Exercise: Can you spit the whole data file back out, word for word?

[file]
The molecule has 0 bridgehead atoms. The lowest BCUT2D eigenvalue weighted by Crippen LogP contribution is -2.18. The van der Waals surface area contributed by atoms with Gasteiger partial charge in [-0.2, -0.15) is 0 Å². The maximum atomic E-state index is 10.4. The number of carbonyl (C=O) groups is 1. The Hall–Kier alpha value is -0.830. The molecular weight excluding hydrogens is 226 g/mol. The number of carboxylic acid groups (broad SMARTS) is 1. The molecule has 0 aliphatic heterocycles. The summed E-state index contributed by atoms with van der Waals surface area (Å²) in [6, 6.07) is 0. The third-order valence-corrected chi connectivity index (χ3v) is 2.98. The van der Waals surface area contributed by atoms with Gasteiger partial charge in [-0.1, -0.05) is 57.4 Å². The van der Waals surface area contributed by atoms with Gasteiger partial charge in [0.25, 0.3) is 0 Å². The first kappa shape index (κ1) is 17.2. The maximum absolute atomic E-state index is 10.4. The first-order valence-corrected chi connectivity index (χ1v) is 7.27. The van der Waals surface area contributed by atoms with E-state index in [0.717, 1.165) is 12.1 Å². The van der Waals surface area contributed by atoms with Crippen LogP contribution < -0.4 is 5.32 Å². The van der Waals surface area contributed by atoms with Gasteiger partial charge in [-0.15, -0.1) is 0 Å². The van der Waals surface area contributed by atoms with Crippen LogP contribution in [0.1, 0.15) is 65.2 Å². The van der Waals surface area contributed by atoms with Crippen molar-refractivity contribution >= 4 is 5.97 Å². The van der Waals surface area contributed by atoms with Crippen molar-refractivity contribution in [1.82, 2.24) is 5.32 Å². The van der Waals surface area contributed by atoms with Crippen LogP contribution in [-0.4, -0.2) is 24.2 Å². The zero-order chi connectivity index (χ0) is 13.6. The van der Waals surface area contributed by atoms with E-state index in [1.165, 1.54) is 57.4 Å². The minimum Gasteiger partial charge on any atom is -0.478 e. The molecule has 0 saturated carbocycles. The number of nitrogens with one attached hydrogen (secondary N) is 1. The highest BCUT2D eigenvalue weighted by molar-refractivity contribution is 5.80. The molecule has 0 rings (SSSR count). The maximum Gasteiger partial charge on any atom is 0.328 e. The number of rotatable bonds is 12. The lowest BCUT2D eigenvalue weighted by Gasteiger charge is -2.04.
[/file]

The molecule has 0 bridgehead atoms. The lowest BCUT2D eigenvalue weighted by Crippen LogP contribution is -2.18. The van der Waals surface area contributed by atoms with Gasteiger partial charge in [-0.2, -0.15) is 0 Å². The maximum atomic E-state index is 10.4. The number of carbonyl (C=O) groups is 1. The Hall–Kier alpha value is -0.830. The molecular weight excluding hydrogens is 226 g/mol. The number of carboxylic acid groups (broad SMARTS) is 1. The molecule has 0 aliphatic heterocycles. The summed E-state index contributed by atoms with van der Waals surface area (Å²) in [6, 6.07) is 0. The third-order valence-corrected chi connectivity index (χ3v) is 2.98. The van der Waals surface area contributed by atoms with Gasteiger partial charge in [-0.1, -0.05) is 57.4 Å². The van der Waals surface area contributed by atoms with Gasteiger partial charge in [0.25, 0.3) is 0 Å². The first kappa shape index (κ1) is 17.2. The maximum absolute atomic E-state index is 10.4. The first-order valence-corrected chi connectivity index (χ1v) is 7.27. The van der Waals surface area contributed by atoms with E-state index in [0.717, 1.165) is 12.1 Å². The van der Waals surface area contributed by atoms with Crippen LogP contribution < -0.4 is 5.32 Å². The van der Waals surface area contributed by atoms with Gasteiger partial charge in [-0.15, -0.1) is 0 Å². The van der Waals surface area contributed by atoms with Crippen LogP contribution in [0.1, 0.15) is 65.2 Å². The van der Waals surface area contributed by atoms with Crippen molar-refractivity contribution >= 4 is 5.97 Å². The van der Waals surface area contributed by atoms with Crippen molar-refractivity contribution in [1.82, 2.24) is 5.32 Å². The van der Waals surface area contributed by atoms with Crippen LogP contribution in [-0.4, -0.2) is 24.2 Å². The zero-order chi connectivity index (χ0) is 13.6. The van der Waals surface area contributed by atoms with E-state index in [1.165, 1.54) is 57.4 Å². The minimum Gasteiger partial charge on any atom is -0.478 e. The molecule has 0 saturated carbocycles. The number of nitrogens with one attached hydrogen (secondary N) is 1. The highest BCUT2D eigenvalue weighted by molar-refractivity contribution is 5.80. The molecule has 0 rings (SSSR count). The maximum Gasteiger partial charge on any atom is 0.328 e. The number of rotatable bonds is 12. The lowest BCUT2D eigenvalue weighted by Gasteiger charge is -2.04.